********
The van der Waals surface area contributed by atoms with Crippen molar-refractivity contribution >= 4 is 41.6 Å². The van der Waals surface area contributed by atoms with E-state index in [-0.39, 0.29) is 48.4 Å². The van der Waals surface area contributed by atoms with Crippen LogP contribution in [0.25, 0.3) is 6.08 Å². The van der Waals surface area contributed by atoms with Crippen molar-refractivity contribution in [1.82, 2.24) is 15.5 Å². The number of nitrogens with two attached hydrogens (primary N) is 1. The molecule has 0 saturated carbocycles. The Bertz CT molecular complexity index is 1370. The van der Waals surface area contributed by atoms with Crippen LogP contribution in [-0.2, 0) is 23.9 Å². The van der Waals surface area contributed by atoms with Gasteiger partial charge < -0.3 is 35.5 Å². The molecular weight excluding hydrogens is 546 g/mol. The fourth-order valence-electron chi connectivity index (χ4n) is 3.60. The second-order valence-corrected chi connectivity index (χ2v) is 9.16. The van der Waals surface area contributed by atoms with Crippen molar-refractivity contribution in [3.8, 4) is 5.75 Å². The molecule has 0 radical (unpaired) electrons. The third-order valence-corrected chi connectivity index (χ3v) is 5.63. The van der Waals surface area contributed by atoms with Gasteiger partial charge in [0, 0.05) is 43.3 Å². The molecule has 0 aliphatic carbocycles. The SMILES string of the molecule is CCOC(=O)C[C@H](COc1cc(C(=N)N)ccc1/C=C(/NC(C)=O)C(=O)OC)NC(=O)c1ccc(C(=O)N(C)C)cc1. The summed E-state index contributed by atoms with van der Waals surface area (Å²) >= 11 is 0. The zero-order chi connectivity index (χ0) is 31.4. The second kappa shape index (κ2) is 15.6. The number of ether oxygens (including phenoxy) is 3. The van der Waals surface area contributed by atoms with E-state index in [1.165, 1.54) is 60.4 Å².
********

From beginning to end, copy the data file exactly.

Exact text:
The van der Waals surface area contributed by atoms with Crippen molar-refractivity contribution >= 4 is 41.6 Å². The van der Waals surface area contributed by atoms with E-state index in [-0.39, 0.29) is 48.4 Å². The van der Waals surface area contributed by atoms with Crippen LogP contribution in [0.25, 0.3) is 6.08 Å². The van der Waals surface area contributed by atoms with Crippen molar-refractivity contribution in [1.82, 2.24) is 15.5 Å². The number of nitrogens with two attached hydrogens (primary N) is 1. The molecule has 0 saturated carbocycles. The Bertz CT molecular complexity index is 1370. The van der Waals surface area contributed by atoms with Crippen LogP contribution in [-0.2, 0) is 23.9 Å². The van der Waals surface area contributed by atoms with Gasteiger partial charge < -0.3 is 35.5 Å². The molecular weight excluding hydrogens is 546 g/mol. The fourth-order valence-electron chi connectivity index (χ4n) is 3.60. The second-order valence-corrected chi connectivity index (χ2v) is 9.16. The van der Waals surface area contributed by atoms with Crippen molar-refractivity contribution in [3.8, 4) is 5.75 Å². The molecule has 0 radical (unpaired) electrons. The third-order valence-corrected chi connectivity index (χ3v) is 5.63. The van der Waals surface area contributed by atoms with Gasteiger partial charge in [0, 0.05) is 43.3 Å². The molecule has 0 aliphatic carbocycles. The SMILES string of the molecule is CCOC(=O)C[C@H](COc1cc(C(=N)N)ccc1/C=C(/NC(C)=O)C(=O)OC)NC(=O)c1ccc(C(=O)N(C)C)cc1. The summed E-state index contributed by atoms with van der Waals surface area (Å²) >= 11 is 0. The zero-order chi connectivity index (χ0) is 31.4. The second kappa shape index (κ2) is 15.6. The number of ether oxygens (including phenoxy) is 3. The van der Waals surface area contributed by atoms with E-state index in [1.165, 1.54) is 60.4 Å².